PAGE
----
After such as promising start to the summer season of 2008, things didn’t quite live up to expectations during February. Poor seas combined with heaps of southeasterly winds severely restricted many angler’s offshore aspirations.
This lack of opportunity due to inclement conditions is a constant problem here in the southwest, but it helps keeps the angling pressure off the fishery. It’s just a little disappointing when your windows of opportunity close due to poor conditions.
The good thing about fishing the southwest is that there are always plenty of options, and some of the inshore ones have been firing lately. The Hopkins River has continued to fish very well. Plenty of 1kg bream are being encountered by anglers using a wide variety of methods.
In the lower reaches of the Hopkins, small to medium salmon have been feasting on 20mm bream, which is evidence of a successful bream spawning season. That’s a good sign for future seasons. The fact that the river mouth has remained open during the summer months has probably contributed to the fine run of bream.
The Curdies remains closed and isn’t producing fantastic angling, although this time last year it was producing some excellent captures, and would be well worth a look.
Another great inshore option is the King George whiting. Right along the coast, most whiting haunts have been producing good numbers of the large fish that the area is well known for. Port Fairy Bay, Killarney and Lady Bay have all been producing good fish on baits such as pipis, pilchard fillets and Bass yabbies. Good squid have also been prevalent and if you don’t use them for bait they make for a sensational seafood meal with the whiting.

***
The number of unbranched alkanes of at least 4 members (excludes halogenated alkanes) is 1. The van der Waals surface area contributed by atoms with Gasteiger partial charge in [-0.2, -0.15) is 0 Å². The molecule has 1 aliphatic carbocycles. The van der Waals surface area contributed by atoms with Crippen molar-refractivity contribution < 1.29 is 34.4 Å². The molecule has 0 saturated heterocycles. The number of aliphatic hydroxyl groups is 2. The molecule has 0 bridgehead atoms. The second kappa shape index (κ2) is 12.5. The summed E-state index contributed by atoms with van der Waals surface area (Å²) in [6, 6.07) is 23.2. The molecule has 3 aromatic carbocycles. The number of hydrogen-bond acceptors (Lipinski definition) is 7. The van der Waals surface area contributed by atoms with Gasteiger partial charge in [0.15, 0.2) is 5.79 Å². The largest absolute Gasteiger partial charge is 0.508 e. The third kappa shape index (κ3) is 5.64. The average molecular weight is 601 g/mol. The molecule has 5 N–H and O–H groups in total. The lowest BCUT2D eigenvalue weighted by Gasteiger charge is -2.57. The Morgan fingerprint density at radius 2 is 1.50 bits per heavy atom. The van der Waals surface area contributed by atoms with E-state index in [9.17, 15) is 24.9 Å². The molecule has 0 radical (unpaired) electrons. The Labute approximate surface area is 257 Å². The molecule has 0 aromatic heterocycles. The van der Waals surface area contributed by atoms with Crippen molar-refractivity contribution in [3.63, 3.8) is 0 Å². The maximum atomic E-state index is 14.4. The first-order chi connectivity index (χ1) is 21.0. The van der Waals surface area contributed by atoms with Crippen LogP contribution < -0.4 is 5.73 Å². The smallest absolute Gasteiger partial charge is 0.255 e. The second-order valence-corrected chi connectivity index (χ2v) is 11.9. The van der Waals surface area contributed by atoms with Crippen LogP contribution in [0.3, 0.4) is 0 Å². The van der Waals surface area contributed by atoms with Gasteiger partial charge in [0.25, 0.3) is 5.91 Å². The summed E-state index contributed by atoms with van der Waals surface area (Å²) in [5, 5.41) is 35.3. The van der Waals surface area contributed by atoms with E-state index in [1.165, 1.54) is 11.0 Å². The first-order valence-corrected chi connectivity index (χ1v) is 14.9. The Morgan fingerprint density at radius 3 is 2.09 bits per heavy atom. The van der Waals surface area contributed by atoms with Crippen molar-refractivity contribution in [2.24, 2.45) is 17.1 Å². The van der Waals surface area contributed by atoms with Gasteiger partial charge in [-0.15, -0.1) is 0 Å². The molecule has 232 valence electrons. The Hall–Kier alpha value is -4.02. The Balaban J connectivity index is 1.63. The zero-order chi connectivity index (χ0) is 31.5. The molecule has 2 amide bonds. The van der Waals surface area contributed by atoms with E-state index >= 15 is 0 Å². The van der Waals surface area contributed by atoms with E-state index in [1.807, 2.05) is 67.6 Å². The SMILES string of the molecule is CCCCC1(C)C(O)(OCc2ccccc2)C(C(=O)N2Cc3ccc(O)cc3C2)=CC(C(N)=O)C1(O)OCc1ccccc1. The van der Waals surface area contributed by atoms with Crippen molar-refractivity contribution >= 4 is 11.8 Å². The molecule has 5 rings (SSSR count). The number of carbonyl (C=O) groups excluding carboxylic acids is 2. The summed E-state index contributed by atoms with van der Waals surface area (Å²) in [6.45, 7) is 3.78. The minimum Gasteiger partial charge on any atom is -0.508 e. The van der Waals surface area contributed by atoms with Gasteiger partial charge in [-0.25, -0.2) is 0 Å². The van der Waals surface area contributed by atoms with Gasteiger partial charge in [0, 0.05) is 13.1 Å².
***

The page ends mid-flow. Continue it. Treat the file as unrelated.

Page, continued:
Come April the inshore waters will be cooling and the best time for species such as kingfish, thresher sharks and small snapper will have passed, but April will hopefully see the area in the grip of tuna fever. In the past two years the southern bluefin tuna season has been in full swing by April, so many anglers are hoping it all happens again. The signs are already good, with the first few fish being taken further west.
At the other end of the angling scale, April is a good time to target estuary perch and brown trout in the freshwater regions of the Hopkins River.
Chris McGrath caught this fine bream while retrieving a vibe lure flat-out across the surface with the aim of securing some salmon for kingfish bait.Reads: 592